Craving is defined as “an abnormal or excessive desire, as for a food or drug.”  To act on a craving for something from the land of slavery is to believe a lie. God viewed the craving and whining among the Israelites as rejection of Him (Numbers 11:20). 

Rejecting God

Writing about this episode in The Land Between, Jeff Manion observed, “They were not simply rejecting the food; they were rejecting their God.  They were saying, in essence, ‘We were better off without you as our rescuer, we were better off without your presence, we were better off as slaves, we would have had a better life living among the gods of  Egypt.’” 

I have been taught that my sobriety is contingent on my spiritual condition, but I have seen people who refuse to accept God’s guidance. They may look in the mirror and say to themselves, “How’s this working for me?” If the answer is “Not so good,” they turn to the same person who created their mess in the first place (themselves).  In other words, they think they had the ability to solve their own problems. 

Through Moses, here is God’s response to the craving for Egyptian food:

Preparing for Puke-a-Thon

“Tell the people: ‘Consecrate yourselves in preparation for tomorrow, when you will eat meat. The Lord heard you when you wailed, ‘If only we had meat to eat! We were better off in Egypt!’ Now the Lord will give you meat, and you will eat it. You will not eat it for just one day, or two days, or five, ten or twenty days, but for a whole month—until it comes out of your nostrils and you loathe it—because you have rejected the Lord, who is among you, and have wailed before him, saying, ‘Why did we ever leave Egypt?’” (Numbers 11:18-20).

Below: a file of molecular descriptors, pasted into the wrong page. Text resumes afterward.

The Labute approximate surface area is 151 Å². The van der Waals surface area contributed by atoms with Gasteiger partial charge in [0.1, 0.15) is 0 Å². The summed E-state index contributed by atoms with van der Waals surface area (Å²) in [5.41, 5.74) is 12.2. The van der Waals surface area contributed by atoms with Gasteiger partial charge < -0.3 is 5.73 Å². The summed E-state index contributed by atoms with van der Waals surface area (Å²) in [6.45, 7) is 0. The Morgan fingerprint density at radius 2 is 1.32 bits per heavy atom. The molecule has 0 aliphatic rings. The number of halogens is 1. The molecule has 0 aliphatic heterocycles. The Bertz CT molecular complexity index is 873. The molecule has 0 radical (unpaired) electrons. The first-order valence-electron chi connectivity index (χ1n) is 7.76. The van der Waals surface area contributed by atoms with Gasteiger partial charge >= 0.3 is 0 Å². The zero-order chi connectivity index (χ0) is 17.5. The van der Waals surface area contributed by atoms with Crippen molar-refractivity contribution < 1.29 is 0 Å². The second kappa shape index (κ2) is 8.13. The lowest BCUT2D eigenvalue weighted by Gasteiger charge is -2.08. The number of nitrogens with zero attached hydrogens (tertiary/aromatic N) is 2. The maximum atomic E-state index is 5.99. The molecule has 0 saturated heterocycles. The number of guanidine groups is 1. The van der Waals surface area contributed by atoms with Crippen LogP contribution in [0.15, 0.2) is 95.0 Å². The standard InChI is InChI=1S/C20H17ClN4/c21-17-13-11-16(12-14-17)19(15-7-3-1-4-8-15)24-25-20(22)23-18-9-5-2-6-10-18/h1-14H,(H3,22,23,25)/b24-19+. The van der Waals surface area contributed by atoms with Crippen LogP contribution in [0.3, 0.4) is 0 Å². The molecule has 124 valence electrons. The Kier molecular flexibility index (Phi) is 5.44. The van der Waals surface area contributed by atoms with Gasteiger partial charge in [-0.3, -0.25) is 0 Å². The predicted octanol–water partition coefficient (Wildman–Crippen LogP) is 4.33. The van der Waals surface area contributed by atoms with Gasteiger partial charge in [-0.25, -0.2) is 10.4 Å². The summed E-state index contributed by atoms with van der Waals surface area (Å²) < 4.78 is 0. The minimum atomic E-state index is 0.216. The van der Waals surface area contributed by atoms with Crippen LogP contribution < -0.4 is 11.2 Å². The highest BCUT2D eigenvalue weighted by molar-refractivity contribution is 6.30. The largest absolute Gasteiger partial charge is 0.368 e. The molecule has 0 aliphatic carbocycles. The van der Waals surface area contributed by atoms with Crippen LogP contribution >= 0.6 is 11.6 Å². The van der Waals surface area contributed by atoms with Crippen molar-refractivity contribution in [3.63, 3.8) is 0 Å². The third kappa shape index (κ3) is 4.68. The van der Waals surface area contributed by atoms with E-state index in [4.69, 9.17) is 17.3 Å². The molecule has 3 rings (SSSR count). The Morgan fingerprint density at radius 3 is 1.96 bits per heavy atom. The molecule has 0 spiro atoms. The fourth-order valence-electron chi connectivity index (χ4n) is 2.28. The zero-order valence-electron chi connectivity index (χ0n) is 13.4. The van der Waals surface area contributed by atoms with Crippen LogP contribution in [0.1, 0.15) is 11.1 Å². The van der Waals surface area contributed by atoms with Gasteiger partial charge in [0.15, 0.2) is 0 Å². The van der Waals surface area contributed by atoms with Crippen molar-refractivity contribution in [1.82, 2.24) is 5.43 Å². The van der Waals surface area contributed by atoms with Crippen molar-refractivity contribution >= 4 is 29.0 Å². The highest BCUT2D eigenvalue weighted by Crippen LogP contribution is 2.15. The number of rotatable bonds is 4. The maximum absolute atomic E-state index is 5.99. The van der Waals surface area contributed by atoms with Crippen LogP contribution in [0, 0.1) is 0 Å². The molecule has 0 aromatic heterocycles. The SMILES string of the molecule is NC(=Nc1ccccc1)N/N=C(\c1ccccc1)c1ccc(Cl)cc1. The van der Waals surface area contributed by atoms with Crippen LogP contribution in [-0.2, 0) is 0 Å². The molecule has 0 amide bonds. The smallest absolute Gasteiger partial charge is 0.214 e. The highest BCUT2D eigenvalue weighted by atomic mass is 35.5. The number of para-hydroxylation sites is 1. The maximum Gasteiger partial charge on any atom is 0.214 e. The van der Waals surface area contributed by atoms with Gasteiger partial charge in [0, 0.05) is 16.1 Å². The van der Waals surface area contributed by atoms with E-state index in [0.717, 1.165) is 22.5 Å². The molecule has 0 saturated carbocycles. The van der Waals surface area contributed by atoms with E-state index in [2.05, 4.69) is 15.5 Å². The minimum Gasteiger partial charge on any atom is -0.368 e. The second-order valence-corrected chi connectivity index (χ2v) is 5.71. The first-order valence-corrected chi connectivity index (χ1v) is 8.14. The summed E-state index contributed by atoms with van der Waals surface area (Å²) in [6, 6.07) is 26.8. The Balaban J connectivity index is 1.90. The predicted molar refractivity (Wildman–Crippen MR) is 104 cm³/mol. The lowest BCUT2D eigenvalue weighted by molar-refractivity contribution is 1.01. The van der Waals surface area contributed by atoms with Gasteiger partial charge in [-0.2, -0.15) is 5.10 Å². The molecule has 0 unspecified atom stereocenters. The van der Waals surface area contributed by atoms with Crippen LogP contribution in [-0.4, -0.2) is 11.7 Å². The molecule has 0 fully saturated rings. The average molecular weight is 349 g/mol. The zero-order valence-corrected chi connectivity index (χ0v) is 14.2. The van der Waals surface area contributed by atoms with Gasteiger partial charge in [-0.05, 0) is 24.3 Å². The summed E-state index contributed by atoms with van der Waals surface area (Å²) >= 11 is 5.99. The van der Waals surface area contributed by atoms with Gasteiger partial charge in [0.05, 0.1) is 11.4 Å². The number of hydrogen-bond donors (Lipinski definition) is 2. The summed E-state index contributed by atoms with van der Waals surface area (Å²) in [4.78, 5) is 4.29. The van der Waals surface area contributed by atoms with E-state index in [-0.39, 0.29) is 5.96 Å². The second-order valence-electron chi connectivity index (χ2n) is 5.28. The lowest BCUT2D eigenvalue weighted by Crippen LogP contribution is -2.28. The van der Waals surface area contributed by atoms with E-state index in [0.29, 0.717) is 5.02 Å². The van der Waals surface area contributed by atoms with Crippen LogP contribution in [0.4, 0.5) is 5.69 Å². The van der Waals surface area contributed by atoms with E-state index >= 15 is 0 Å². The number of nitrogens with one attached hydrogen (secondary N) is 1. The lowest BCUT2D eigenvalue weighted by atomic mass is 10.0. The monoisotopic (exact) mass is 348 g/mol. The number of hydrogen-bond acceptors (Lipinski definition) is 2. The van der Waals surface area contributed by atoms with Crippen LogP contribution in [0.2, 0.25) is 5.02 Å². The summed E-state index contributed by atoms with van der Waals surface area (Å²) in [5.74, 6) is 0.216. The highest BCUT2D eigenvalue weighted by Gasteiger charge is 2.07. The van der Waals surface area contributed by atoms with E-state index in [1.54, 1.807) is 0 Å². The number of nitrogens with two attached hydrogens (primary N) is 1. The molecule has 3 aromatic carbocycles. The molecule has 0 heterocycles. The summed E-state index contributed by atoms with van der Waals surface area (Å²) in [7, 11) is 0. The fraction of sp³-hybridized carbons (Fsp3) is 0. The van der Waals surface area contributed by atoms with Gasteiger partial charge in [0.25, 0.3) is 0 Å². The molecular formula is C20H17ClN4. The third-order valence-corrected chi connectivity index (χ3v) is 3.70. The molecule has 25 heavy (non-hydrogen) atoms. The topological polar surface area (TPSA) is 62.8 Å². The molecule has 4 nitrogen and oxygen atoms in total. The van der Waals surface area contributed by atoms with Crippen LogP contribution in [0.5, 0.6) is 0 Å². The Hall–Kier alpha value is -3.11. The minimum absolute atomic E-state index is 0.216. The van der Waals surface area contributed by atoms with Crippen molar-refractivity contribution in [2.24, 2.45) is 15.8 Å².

Could this warning be any more simple?  Today, someone might ask, “What part of projectile vomiting do you not understand?”

The next day, a wind blew in a huge flock of quail that had crossed the sea.  These birds piled up three feet in camp and a day’s walk in every direction from the camp.  The least gathered by anyone filled 60 bushels. (See Numbers 11:31.)

Deadly Results

What happened next reminds me of an experiment involving cocaine and lab animals.  Those allowed to self-administer cocaine every 50 seconds all died within 30 days.  Monkeys allowed to take cocaine every 10 seconds all died within five days.

But you don’t have to be an animal to do something like this.  You could just act like one.

“But while the meat was still between their teeth and before it could be consumed, the anger of the LORD burned against the people, and he struck them with a severe plague. Therefore the place was named Kibroth Hattaavah, because there they buried the people who had craved other food" (Numbers 11:33-34).

I’ve known many people who were never able to get a firm grasp on a God-focused recovery program. They have died in various ways —suicide, cirrhosis, hepatitis, murder victims, various types of cancer, and car wrecks—as a result of unabated alcoholism and drug use.

© 2023 by Don Umphrey

The New International Version” and “NIV” are registered trademarks of Biblica, Inc. Used by permission.